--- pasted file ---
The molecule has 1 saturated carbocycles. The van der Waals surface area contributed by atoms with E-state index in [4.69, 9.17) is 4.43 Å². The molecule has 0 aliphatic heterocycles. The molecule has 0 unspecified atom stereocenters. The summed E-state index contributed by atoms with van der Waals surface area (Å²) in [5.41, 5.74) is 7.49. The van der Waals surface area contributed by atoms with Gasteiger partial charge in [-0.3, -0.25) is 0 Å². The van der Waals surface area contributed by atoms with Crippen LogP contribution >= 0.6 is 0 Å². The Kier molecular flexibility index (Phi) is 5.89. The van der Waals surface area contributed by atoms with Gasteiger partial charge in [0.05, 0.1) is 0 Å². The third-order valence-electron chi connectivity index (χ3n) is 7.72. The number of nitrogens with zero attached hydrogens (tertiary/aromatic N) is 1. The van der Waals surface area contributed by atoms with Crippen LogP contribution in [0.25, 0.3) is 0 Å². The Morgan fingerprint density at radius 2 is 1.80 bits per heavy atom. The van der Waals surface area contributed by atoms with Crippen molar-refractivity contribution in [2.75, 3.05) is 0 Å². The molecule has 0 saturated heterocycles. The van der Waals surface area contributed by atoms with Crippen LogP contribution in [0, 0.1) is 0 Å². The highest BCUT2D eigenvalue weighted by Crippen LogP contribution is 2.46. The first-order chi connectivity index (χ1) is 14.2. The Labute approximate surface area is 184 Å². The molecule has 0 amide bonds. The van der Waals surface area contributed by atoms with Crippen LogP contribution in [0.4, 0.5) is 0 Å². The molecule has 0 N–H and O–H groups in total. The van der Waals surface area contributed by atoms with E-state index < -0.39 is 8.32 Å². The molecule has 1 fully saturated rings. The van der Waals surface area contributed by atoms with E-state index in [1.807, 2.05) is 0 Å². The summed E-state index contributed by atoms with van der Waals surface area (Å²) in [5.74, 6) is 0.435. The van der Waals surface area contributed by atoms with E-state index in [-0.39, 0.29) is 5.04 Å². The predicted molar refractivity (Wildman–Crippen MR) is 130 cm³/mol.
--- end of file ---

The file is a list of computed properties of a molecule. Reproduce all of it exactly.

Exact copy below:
The molecule has 1 saturated carbocycles. The van der Waals surface area contributed by atoms with E-state index in [4.69, 9.17) is 4.43 Å². The molecule has 0 aliphatic heterocycles. The molecule has 0 unspecified atom stereocenters. The summed E-state index contributed by atoms with van der Waals surface area (Å²) in [5.41, 5.74) is 7.49. The van der Waals surface area contributed by atoms with Gasteiger partial charge in [-0.3, -0.25) is 0 Å². The van der Waals surface area contributed by atoms with Crippen LogP contribution >= 0.6 is 0 Å². The Kier molecular flexibility index (Phi) is 5.89. The van der Waals surface area contributed by atoms with Gasteiger partial charge in [0.05, 0.1) is 0 Å². The third-order valence-electron chi connectivity index (χ3n) is 7.72. The number of nitrogens with zero attached hydrogens (tertiary/aromatic N) is 1. The van der Waals surface area contributed by atoms with Crippen LogP contribution in [0.25, 0.3) is 0 Å². The Morgan fingerprint density at radius 2 is 1.80 bits per heavy atom. The van der Waals surface area contributed by atoms with Crippen molar-refractivity contribution in [2.75, 3.05) is 0 Å². The molecule has 0 saturated heterocycles. The van der Waals surface area contributed by atoms with Crippen LogP contribution in [0, 0.1) is 0 Å². The highest BCUT2D eigenvalue weighted by Crippen LogP contribution is 2.46. The first-order chi connectivity index (χ1) is 14.2. The Labute approximate surface area is 184 Å². The molecule has 0 amide bonds. The van der Waals surface area contributed by atoms with Crippen LogP contribution in [0.4, 0.5) is 0 Å². The molecule has 0 N–H and O–H groups in total. The van der Waals surface area contributed by atoms with E-state index < -0.39 is 8.32 Å². The molecule has 1 fully saturated rings. The van der Waals surface area contributed by atoms with E-state index in [1.807, 2.05) is 0 Å². The summed E-state index contributed by atoms with van der Waals surface area (Å²) in [5.74, 6) is 0.435. The van der Waals surface area contributed by atoms with E-state index in [-0.39, 0.29) is 5.04 Å². The predicted molar refractivity (Wildman–Crippen MR) is 130 cm³/mol.